This is not a theme, but more a construct that allows the major theme to evolve from episode to episode and I thought it worked a little better than I expected. On the one hand, most of the storylines of well-known ballets contain fairly universal Romantic themes, which makes them easy to work with. After all, the majority are based on folklore and fairytales. What this series did especially well, though, was give those storylines a neat twist that helped them feel less contrived than I expected them to be. As a result, the overall storyline to the series and the plot of each episode manage to be both comfortingly familiar and thought-provokingly new.
Edel is a minor character, but one who encapsulates and exemplifies the free-will versus destiny theme. Not only does she rebel by giving her life so Fakir can resist his own destiny and live, she manages to come back in a form that, while regressed, plays a fairly large role in the other characters’ destinies. I found her intriguing, though sometimes so odd she was off-putting.
Rue/Kraehe’s story was touching and for the most part affirming, though I was only moderately happy with the ending. This is partly because I don’t particularly care for Mythos. I thought Rue sort of got the short end of the stick by ending up with Mythos. But maybe he’s better in the story they went off to. And he is her happy ending and kidnapping and abuse victim that Rue is, a sweet happy ending is, I suppose, what she deserves. It at least made me feel that her resistance to the Raven was vindicated. Rue is a tremendously tragic character. I enjoyed the way she was presented as both a friend and nemesis to Duck/Tutu. She reminded me a little of what Smallville’s Lex Luthor should have been. And in the end, her resistance is heroic and her victory against the Raven is very satisfying.
Fakir is by far my favorite character. I’m going to try to resist the urge to gush over him, though. I think that by the end of the series, he shows the most growth and development of any of the characters. In fact, the final scene made me feel that he was the protagonist of the series, rather than Duck/Tutu. I think he’s fairly easy to identify with – a loyal knight who rather than accepting his fate fights for his free will while remaining loyal. Fakir is gifted, intelligent and just the right amount and type of cranky to be interesting. He’s set up originally as a foil/enemy for Tutu, and watching them come together as the series progresses was the highlight for me. I also founded it endearing that he first felt kindness towards duck in her most regressed and truest form and enmity towards her in her most contrived form. He thus appears to love what is true and real and reject falsehoods. No wonder the author could not control him! And yet he turns out to take on the role of the author himself. The wonderfully open ending lets the viewer decide just what kind of author Fakir is in the future, and that made me very happy.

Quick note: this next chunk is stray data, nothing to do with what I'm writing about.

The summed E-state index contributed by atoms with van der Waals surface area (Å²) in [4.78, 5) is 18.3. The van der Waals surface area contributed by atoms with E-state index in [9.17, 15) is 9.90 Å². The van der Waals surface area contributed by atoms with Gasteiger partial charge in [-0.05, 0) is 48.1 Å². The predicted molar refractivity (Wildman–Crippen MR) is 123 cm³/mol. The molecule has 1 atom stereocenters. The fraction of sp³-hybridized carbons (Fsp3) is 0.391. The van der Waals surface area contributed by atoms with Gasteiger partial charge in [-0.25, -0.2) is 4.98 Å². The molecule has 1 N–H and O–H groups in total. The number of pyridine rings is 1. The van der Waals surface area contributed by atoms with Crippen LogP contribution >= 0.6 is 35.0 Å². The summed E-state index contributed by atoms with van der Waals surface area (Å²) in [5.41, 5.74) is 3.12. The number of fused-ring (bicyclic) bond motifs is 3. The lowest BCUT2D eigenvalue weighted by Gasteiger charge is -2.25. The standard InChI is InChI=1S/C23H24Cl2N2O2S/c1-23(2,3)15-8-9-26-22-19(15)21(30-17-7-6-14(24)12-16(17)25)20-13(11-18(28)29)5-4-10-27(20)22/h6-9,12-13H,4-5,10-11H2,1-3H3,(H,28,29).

How does any of this relate to women’s issues?
Eh, well. It’s an anime primarily directed at a female audience. It has one and a half strong and empowered female characters in Rue/Kraehe and Duck/Tutu. It deals with forced marriage in a strange and sometimes-funny, sometimes-disturbing way and it has the most non-fairytalish ending of a fairytale I can think of, as the heroine ends up not with the vapid prince but with his far more intriguing sidekick, and instead of being some sort of transported princess, she has reverted to duck form. In other words, the reality of her existence pwns her fairytale desires. I find that quite refreshing. It firmly condemns abuse and abusive relationships. I think there are probably other feminist issues involved as well. If you’ve seen it, flist, what do you think?
In summary, for such a short series, Princess Tutu addresses some interesting issues, manages to develop two very interesting characters in Fakir and Rue/Kraehe and is very enjoyable overall. It’s not as complex as, say, FMA but then it is much shorter. I’m a ballet fan, so I got a kick out of the dancing and out of the use of classical ballets woven into the storylines. You should consider yourself warned that this anime contains very dark themes and images, some what which may be unsuitable for young children. But then the folk stories it is based on and takes its inspiration from are also quite dark in their original forms.
I loved Princess Tutu and would definitely both watch it again and recommend it.
And finally, I’m going to briefly discuss one other woman I was re-introduced to over the holidays. I’ve scoffed as much as anyone over Sandra Lee’s show on the Food Network and mocked her in my head more times than I care to remember. I admit that upfront. A little over a week ago I watched her “Chefography” on Food Network. While I still think the food prepared on Semi-Homemade is unhealthy, after watching that show I have much more sympathy for her than I ever thought I would have, and I can even understand why and how she came up with the concept. Just as she did, I started cooking the family meals when I was 12, but I at least had a little guidance and direction and my parents, though almost completely absent as parents, were foodies and cooks themselves and had taught me how to prepare food. Ms. Lee did not have that advantage. She had, at that time, been ripped away from the only person who tried to parent her and forced to become a parent herself to her siblings. That she arrived at using prepared shortcuts to make meals appealing to her younger siblings isn’t surprising. The rest of her teenage years were focused on abandonment, loneliness and self-sufficiency. It was hard for me to watch, but I’m glad I did and I can’t snark on her anymore after doing so.